Problem: What are the characters doing? “Stasis” means “the state of being motionless.” When people talk, they also act. They move, look, gesture, and inflect. What they don’t do is keep completely still. 

To help the reader visualize the scene, the author lets the characters move. These movements are important. Movement shows how they feel about what they hear or say. This shows the reader important information about characters’ feelings and personalities. Movement also helps to clarify who is speaking, which helps with confusion problems. Most importantly, movement during dialogue makes the scene more realistic and engaging to the reader. Look at this pair of sentences.

“Do you know what you want?”
John looked up from his menu and asked, “Do you know what you want?”

The second sentence not only tells us who is speaking (confusion problem) but also shows the reader what John is doing while speaking (stasis problem). 

Solution: Include necessary actions. To add realistic, and necessary, movement to dialogue, the author needs to imagine the scene in his or her mind, and then describe what occurs. The challenge for the writer is to determine which actions are necessary to understanding the scene, the characters, or the meaning of the dialogue. For example, the author of this sample could have written the following.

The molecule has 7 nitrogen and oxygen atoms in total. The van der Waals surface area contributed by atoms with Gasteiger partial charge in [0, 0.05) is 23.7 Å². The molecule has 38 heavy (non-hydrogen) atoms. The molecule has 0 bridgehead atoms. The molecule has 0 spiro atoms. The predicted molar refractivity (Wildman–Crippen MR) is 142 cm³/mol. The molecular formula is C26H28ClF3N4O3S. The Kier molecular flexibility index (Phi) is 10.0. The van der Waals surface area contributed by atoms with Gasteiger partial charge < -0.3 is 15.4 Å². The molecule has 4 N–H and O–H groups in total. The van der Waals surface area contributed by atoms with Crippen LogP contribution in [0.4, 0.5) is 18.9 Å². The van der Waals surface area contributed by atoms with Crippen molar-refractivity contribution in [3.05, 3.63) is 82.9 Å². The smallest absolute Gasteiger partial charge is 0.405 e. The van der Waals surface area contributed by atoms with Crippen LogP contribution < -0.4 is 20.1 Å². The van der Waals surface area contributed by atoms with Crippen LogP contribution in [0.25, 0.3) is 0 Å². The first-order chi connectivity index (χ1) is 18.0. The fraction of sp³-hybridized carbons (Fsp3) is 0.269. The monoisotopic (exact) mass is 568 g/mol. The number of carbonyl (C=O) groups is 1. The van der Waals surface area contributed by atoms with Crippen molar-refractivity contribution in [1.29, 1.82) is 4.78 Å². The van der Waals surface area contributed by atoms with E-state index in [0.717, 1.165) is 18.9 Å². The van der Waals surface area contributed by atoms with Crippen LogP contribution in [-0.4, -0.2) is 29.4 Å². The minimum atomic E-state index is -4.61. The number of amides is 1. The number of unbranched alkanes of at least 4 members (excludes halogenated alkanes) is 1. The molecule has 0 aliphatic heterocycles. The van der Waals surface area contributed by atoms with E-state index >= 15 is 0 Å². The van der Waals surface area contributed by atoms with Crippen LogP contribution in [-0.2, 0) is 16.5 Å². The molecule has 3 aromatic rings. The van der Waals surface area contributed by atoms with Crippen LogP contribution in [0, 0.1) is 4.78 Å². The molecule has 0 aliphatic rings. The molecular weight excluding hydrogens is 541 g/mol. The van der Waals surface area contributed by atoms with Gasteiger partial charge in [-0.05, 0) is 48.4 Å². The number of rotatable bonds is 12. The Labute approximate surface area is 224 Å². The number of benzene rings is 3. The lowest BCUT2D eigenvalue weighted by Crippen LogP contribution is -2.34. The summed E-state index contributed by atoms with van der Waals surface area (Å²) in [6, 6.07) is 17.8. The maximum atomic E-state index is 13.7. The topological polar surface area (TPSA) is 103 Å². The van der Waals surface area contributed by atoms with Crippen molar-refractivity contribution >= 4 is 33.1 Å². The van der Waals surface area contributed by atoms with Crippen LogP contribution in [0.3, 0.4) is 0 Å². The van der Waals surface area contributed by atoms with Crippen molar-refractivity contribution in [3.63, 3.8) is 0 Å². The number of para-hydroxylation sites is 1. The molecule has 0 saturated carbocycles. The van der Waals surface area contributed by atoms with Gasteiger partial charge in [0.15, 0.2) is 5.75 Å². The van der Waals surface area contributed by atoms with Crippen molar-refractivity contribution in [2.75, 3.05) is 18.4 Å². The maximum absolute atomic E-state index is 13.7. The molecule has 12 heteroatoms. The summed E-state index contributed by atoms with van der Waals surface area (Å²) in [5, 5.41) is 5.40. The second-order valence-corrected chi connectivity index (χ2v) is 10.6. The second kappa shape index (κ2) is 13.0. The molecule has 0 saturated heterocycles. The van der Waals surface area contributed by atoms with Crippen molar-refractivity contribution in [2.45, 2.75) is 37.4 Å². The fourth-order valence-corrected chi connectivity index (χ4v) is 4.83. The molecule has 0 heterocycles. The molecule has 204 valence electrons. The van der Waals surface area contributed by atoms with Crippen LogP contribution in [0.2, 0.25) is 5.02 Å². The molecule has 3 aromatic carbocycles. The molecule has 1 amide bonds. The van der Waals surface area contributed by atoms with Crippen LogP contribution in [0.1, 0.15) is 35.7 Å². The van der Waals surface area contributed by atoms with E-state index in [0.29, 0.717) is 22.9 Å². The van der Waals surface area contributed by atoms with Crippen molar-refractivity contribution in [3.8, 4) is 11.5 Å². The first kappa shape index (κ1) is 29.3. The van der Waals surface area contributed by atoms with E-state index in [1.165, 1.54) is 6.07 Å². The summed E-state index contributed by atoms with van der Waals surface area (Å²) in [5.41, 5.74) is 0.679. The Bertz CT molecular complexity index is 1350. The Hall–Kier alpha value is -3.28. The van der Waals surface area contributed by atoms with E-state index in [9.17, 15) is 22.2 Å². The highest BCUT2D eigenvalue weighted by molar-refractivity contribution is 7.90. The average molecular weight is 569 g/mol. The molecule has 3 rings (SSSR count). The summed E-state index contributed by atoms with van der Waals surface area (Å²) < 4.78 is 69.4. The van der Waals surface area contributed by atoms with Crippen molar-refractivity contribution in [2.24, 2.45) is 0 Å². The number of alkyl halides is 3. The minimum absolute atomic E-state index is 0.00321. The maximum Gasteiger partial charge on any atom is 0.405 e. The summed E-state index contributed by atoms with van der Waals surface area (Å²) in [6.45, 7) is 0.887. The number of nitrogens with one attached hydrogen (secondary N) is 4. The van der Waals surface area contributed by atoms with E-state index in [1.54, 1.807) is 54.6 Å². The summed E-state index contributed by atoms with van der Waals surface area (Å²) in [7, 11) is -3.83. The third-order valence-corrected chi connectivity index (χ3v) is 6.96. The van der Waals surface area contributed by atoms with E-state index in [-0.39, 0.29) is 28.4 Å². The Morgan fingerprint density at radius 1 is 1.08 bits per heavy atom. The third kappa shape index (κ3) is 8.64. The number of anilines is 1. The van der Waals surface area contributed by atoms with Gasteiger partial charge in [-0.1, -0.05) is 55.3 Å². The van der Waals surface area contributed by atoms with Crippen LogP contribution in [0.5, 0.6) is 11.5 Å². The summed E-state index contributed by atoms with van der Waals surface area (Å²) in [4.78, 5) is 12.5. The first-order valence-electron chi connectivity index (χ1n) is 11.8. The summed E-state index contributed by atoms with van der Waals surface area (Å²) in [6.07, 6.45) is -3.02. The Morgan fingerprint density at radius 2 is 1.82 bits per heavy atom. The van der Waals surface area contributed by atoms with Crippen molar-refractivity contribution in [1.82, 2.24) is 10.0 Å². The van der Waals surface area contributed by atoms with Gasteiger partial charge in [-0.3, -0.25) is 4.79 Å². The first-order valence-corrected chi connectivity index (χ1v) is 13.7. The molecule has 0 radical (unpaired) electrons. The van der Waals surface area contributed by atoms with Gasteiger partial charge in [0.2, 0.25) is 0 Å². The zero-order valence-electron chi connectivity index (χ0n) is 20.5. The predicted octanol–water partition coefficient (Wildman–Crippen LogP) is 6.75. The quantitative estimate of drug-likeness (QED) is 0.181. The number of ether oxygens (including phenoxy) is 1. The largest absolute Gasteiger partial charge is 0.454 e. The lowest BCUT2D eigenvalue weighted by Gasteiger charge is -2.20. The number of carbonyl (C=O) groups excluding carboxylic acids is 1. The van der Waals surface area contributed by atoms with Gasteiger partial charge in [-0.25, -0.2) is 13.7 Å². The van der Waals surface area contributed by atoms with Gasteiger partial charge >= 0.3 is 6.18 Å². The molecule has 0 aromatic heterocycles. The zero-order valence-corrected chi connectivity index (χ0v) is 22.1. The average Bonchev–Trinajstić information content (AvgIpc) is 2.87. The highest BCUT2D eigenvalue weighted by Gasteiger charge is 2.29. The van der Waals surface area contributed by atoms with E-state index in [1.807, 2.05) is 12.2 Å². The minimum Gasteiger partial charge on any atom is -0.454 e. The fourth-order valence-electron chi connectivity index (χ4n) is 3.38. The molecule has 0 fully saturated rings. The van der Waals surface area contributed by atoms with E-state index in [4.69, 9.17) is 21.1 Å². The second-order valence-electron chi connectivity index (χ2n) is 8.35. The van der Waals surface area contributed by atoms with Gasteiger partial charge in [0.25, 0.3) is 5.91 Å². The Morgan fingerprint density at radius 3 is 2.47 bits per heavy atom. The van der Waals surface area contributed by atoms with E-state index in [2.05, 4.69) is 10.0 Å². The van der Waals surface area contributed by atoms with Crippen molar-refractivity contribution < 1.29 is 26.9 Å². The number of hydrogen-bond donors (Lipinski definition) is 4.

“You already have.”
Tom leaned forward, mouth agape. “Huh?”
“Remember those burgers we ate when I had you for a cookout last month?”
“Please,” Tom said, “don’t tell me that was horse meat.” He put his hands over his ears and scrunched up his face.
“Ok, I won’t,” John said and smiled broadly. “But you sure enjoyed them.”
“I think I’m going to be sick.”

 Now the reader knows what the characters are doing. Problem solved. 

3. Displacement Problems in Dialogue